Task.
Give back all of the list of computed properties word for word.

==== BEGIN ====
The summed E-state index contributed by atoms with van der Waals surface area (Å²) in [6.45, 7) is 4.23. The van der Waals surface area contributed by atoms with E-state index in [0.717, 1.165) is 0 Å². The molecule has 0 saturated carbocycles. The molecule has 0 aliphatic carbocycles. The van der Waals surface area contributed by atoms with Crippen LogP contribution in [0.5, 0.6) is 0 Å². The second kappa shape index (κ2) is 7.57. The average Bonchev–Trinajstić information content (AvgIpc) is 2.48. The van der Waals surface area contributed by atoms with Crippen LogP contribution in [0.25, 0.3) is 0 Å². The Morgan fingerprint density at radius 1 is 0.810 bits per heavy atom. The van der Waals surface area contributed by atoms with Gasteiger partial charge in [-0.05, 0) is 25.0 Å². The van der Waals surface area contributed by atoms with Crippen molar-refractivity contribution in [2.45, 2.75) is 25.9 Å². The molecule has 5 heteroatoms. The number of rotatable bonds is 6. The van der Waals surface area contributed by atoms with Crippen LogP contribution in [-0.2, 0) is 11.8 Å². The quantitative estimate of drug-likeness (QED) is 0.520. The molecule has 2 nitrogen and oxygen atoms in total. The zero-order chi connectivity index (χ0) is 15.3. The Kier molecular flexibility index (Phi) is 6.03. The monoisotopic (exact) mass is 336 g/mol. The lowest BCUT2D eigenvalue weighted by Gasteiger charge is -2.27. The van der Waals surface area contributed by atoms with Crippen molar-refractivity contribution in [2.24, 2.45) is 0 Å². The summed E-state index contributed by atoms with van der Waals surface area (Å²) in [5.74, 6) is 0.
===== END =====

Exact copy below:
The summed E-state index contributed by atoms with van der Waals surface area (Å²) in [6.45, 7) is 4.23. The van der Waals surface area contributed by atoms with E-state index in [0.717, 1.165) is 0 Å². The molecule has 0 saturated carbocycles. The molecule has 0 aliphatic carbocycles. The van der Waals surface area contributed by atoms with Crippen LogP contribution in [0.5, 0.6) is 0 Å². The second kappa shape index (κ2) is 7.57. The average Bonchev–Trinajstić information content (AvgIpc) is 2.48. The van der Waals surface area contributed by atoms with Crippen LogP contribution in [0.25, 0.3) is 0 Å². The Morgan fingerprint density at radius 1 is 0.810 bits per heavy atom. The van der Waals surface area contributed by atoms with Gasteiger partial charge in [-0.05, 0) is 25.0 Å². The van der Waals surface area contributed by atoms with Crippen molar-refractivity contribution in [2.45, 2.75) is 25.9 Å². The molecule has 5 heteroatoms. The number of rotatable bonds is 6. The van der Waals surface area contributed by atoms with Crippen LogP contribution in [-0.2, 0) is 11.8 Å². The quantitative estimate of drug-likeness (QED) is 0.520. The molecule has 2 nitrogen and oxygen atoms in total. The zero-order chi connectivity index (χ0) is 15.3. The Kier molecular flexibility index (Phi) is 6.03. The monoisotopic (exact) mass is 336 g/mol. The lowest BCUT2D eigenvalue weighted by Gasteiger charge is -2.27. The van der Waals surface area contributed by atoms with Crippen molar-refractivity contribution in [2.24, 2.45) is 0 Å². The summed E-state index contributed by atoms with van der Waals surface area (Å²) in [5.74, 6) is 0.